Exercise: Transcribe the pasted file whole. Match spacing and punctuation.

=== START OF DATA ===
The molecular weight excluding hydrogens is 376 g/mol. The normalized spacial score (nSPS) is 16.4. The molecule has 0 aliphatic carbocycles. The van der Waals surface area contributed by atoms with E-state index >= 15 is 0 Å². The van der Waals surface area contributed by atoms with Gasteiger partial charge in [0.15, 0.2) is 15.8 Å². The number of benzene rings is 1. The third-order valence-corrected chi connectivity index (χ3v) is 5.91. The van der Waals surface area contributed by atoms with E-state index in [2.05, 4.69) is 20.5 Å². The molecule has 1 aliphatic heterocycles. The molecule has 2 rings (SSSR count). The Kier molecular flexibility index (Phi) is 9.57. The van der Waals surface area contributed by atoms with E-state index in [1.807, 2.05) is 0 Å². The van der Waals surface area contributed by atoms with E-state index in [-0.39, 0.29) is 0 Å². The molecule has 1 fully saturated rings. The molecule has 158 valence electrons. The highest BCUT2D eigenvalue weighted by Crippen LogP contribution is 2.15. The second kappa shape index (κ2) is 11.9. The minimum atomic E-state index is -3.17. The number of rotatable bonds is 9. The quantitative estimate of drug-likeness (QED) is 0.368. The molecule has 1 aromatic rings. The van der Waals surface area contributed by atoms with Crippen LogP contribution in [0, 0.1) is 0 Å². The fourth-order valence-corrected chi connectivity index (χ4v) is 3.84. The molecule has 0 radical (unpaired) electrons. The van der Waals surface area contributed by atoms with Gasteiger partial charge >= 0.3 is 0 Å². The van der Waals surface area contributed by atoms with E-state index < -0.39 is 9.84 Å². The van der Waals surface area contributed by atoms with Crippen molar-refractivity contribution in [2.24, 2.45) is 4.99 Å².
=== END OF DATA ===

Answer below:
The molecular weight excluding hydrogens is 376 g/mol. The normalized spacial score (nSPS) is 16.4. The molecule has 0 aliphatic carbocycles. The van der Waals surface area contributed by atoms with E-state index >= 15 is 0 Å². The van der Waals surface area contributed by atoms with Gasteiger partial charge in [0.15, 0.2) is 15.8 Å². The number of benzene rings is 1. The third-order valence-corrected chi connectivity index (χ3v) is 5.91. The van der Waals surface area contributed by atoms with E-state index in [2.05, 4.69) is 20.5 Å². The molecule has 1 aliphatic heterocycles. The molecule has 2 rings (SSSR count). The Kier molecular flexibility index (Phi) is 9.57. The van der Waals surface area contributed by atoms with E-state index in [1.807, 2.05) is 0 Å². The van der Waals surface area contributed by atoms with E-state index in [-0.39, 0.29) is 0 Å². The molecule has 1 fully saturated rings. The molecule has 158 valence electrons. The highest BCUT2D eigenvalue weighted by Crippen LogP contribution is 2.15. The second kappa shape index (κ2) is 11.9. The minimum atomic E-state index is -3.17. The number of rotatable bonds is 9. The quantitative estimate of drug-likeness (QED) is 0.368. The molecule has 1 aromatic rings. The van der Waals surface area contributed by atoms with Crippen LogP contribution in [0, 0.1) is 0 Å². The fourth-order valence-corrected chi connectivity index (χ4v) is 3.84. The molecule has 0 radical (unpaired) electrons. The van der Waals surface area contributed by atoms with Gasteiger partial charge >= 0.3 is 0 Å². The van der Waals surface area contributed by atoms with E-state index < -0.39 is 9.84 Å². The van der Waals surface area contributed by atoms with Crippen molar-refractivity contribution in [2.24, 2.45) is 4.99 Å².